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17 Cards in this Set

  • Front
  • Back

Key facts about membranes (3)

- Bilaminar

- Partially permeable

- Double membranes in mitochondria and chloroplasts: envelope

Key components (3)

- Amphipathic phospholipids

- Proteins and glycoproteins

- Cholesterol (animal cells only)

Draw and label fluid mosaic model

Effect of cholesterol in membrane

- Can compose up to 50% of membrane

- Reduces fluidity by reducing movement of phospholipid tails

- Reduces permeability to some solutes

Difference in between saturated and unsaturated acids in membrane

Saturated acid: less fluid, unsaturated: more fluid

Membrane protein types

- Peripheral

- Integral

Membrane protein functions (7)

- Receptors (hormones, neurotransmitters)

- Active transport

- Facilitated diffusion

- Electron carriers

- Immobilized enzymes

- Cell adhesion

- Cell to cell communication

Davson-Danielli model

- "Sandwich Model"

- Based on observations of electron micrographs that showed two dark lines with a pale line in between

- Stipulated that proteins coated both layers around phospholipids

- Many problems: proteins exposed to hydrophilic surfaces on both sides, lipid soluble substances could not pass through

Singer-Nicholson model

- Proposed much later: fluid-mosaic model

- Supported by observations with a more powerful electron microscope

- Proteins on surface but not as a continuous layer

- Some went through the membrane

Simple diffusion

- Substances move freely along the concentration gradient through membrane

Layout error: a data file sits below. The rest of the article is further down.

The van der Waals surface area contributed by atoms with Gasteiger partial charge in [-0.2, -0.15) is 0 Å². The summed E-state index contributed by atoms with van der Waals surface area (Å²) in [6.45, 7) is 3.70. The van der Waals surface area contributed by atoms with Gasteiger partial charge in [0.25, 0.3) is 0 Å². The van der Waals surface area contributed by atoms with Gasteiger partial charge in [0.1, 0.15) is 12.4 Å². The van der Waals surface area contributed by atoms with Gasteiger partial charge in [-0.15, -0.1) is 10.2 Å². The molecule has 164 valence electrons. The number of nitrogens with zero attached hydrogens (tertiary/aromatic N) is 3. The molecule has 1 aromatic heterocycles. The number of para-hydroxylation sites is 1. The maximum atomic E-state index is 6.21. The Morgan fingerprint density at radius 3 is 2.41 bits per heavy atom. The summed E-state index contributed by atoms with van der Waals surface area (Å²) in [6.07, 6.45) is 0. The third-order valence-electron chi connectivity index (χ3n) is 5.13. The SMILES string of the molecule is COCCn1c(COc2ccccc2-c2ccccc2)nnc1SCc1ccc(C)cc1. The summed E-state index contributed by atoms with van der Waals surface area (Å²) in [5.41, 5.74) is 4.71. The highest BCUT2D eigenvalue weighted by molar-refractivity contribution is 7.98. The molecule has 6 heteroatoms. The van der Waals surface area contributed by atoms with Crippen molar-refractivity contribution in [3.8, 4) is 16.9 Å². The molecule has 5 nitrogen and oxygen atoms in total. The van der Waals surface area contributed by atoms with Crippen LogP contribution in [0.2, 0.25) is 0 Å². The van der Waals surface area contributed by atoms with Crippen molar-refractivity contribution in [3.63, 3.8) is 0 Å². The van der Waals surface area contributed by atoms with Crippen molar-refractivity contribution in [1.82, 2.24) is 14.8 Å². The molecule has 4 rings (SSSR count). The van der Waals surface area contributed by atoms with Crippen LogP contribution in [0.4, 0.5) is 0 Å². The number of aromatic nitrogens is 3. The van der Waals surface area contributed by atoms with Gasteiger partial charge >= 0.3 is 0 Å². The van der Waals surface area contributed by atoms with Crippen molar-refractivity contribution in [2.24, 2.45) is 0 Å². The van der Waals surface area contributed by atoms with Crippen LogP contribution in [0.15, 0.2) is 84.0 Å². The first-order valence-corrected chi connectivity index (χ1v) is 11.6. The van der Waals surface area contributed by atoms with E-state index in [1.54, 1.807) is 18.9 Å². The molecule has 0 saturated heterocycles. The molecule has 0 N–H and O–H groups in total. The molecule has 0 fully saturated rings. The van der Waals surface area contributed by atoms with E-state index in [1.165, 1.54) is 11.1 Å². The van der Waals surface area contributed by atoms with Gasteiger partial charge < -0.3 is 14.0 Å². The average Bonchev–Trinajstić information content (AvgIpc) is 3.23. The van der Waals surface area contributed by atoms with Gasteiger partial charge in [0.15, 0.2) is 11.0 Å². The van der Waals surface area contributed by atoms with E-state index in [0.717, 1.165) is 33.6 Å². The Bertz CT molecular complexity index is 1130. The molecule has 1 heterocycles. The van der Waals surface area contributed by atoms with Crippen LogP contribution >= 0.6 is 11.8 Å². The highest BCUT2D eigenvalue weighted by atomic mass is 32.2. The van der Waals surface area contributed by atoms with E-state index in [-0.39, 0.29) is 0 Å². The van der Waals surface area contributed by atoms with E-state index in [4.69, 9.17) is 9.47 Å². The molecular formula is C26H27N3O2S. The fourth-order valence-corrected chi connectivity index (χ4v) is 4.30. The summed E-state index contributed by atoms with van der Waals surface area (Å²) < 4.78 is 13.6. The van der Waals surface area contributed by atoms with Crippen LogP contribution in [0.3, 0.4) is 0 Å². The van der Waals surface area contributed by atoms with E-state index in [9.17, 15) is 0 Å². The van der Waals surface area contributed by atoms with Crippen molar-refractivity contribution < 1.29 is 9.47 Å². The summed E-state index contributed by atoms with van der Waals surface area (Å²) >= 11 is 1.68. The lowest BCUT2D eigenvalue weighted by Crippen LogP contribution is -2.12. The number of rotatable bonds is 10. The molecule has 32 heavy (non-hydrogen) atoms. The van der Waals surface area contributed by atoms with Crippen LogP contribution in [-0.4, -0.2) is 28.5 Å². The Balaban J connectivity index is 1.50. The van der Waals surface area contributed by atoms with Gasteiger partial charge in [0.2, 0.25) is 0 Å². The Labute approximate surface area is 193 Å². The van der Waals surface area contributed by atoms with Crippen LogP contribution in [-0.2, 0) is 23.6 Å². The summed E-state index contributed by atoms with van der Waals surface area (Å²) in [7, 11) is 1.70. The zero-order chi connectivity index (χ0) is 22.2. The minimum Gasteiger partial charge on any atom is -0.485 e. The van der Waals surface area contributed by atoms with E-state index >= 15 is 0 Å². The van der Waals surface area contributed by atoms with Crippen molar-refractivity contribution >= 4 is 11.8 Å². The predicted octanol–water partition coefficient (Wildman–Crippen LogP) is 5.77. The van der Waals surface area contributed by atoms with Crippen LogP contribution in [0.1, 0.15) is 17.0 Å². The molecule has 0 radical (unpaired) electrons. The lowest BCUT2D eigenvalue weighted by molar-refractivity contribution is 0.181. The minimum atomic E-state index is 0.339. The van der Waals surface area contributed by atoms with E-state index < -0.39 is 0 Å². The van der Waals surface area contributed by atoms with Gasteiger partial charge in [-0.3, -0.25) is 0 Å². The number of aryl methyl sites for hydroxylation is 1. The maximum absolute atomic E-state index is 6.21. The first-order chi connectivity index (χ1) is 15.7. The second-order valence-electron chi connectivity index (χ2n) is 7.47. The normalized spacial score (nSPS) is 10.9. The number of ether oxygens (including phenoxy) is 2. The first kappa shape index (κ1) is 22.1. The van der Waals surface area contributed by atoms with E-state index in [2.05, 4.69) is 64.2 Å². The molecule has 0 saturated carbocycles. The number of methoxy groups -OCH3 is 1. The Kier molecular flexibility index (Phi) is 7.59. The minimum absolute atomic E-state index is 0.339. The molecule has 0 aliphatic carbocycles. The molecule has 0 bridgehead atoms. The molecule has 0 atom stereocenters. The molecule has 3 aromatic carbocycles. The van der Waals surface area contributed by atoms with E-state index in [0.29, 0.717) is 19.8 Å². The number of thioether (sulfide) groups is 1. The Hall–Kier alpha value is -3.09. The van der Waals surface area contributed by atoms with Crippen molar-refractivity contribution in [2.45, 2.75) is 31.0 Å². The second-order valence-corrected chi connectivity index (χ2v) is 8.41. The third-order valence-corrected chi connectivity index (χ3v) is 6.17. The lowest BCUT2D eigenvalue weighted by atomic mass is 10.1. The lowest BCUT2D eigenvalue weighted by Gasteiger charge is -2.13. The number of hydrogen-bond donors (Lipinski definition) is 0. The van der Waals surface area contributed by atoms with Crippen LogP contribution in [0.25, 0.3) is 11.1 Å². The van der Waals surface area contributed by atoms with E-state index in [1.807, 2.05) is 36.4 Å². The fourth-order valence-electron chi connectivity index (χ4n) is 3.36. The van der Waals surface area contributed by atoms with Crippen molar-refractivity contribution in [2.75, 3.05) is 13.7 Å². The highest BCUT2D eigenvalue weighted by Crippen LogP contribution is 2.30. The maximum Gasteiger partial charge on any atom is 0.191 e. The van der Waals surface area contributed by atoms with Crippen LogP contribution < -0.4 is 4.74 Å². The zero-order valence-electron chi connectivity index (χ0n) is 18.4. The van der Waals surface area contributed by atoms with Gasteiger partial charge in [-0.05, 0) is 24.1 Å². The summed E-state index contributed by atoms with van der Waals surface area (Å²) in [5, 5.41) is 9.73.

- Usually smaller molecules no ATP needed

Facilitated diffusion

- Molecules that are too large to diffuse through membrane are able to pass through channel proteins that have a hydrophilic core.

- Can be gated in order to control substance flow

- Also passive transport does not require ATP


Diffusion of water across a membrane, against the concentration gradient. Passive transport, does not use ATP.

Determining osmolarity

- Cells placed in hypertonic solution will lose water and shrink

- Cells placed in hypotonic solution will gain water and swell

- Cells placed in an isotonic solution will remain the same

Kidney dialysis

Uses partially permeable membrane to filter substances and replace functioning of Kidneys

Active transport

- Uses ATP that is hydrolyzed into ADP + Pi

- Transport against concentration gradient

- Requires integral protein, such as K/Na pump

- Has specific binding sites for certain substrates


- Taking substances into cell

- Phagocytosis takes in particles

- Pinocytosis takes in solutions

- ATP required

- Plasma membrane folds inward to form vesicle with substance


- Removes substances from cell

- Includes secretion of useful substances and excretion of waste

- Vesicle in cytoplasm joins membrane and bursts